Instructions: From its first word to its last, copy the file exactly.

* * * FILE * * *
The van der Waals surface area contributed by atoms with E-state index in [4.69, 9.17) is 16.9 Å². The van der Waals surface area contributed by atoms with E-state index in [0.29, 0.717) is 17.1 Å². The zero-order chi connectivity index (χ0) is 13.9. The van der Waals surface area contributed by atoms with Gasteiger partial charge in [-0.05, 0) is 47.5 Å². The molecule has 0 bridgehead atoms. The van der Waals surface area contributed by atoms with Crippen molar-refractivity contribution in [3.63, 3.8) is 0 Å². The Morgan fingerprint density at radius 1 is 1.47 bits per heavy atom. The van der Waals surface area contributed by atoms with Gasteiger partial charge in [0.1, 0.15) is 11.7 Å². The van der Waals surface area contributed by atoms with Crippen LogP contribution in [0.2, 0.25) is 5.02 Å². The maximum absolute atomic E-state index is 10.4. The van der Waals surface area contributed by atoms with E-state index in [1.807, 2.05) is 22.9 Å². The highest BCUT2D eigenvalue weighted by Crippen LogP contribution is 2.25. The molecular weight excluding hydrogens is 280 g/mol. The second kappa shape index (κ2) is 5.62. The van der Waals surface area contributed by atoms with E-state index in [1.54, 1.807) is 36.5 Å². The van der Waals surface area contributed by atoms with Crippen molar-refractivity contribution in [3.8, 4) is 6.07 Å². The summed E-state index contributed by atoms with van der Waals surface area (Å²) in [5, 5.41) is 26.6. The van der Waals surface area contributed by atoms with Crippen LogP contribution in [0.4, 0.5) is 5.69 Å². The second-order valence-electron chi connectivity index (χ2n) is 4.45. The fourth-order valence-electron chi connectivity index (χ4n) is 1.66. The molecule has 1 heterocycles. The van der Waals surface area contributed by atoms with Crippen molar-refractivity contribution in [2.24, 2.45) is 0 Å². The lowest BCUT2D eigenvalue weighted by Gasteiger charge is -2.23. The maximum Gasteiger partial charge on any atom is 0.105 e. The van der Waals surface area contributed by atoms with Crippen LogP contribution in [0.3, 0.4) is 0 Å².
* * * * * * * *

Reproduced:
The van der Waals surface area contributed by atoms with E-state index in [4.69, 9.17) is 16.9 Å². The van der Waals surface area contributed by atoms with E-state index in [0.29, 0.717) is 17.1 Å². The zero-order chi connectivity index (χ0) is 13.9. The van der Waals surface area contributed by atoms with Gasteiger partial charge in [-0.05, 0) is 47.5 Å². The molecule has 0 bridgehead atoms. The van der Waals surface area contributed by atoms with Crippen molar-refractivity contribution in [3.63, 3.8) is 0 Å². The Morgan fingerprint density at radius 1 is 1.47 bits per heavy atom. The van der Waals surface area contributed by atoms with Gasteiger partial charge in [0.1, 0.15) is 11.7 Å². The van der Waals surface area contributed by atoms with Crippen LogP contribution in [0.2, 0.25) is 5.02 Å². The maximum absolute atomic E-state index is 10.4. The van der Waals surface area contributed by atoms with E-state index in [1.807, 2.05) is 22.9 Å². The highest BCUT2D eigenvalue weighted by Crippen LogP contribution is 2.25. The molecular weight excluding hydrogens is 280 g/mol. The second kappa shape index (κ2) is 5.62. The van der Waals surface area contributed by atoms with E-state index in [1.54, 1.807) is 36.5 Å². The van der Waals surface area contributed by atoms with Crippen molar-refractivity contribution in [3.8, 4) is 6.07 Å². The summed E-state index contributed by atoms with van der Waals surface area (Å²) in [5, 5.41) is 26.6. The van der Waals surface area contributed by atoms with Crippen LogP contribution in [0.4, 0.5) is 5.69 Å². The second-order valence-electron chi connectivity index (χ2n) is 4.45. The fourth-order valence-electron chi connectivity index (χ4n) is 1.66. The molecule has 1 heterocycles. The van der Waals surface area contributed by atoms with Crippen molar-refractivity contribution in [2.24, 2.45) is 0 Å². The lowest BCUT2D eigenvalue weighted by Gasteiger charge is -2.23. The maximum Gasteiger partial charge on any atom is 0.105 e. The van der Waals surface area contributed by atoms with Crippen LogP contribution in [0.3, 0.4) is 0 Å².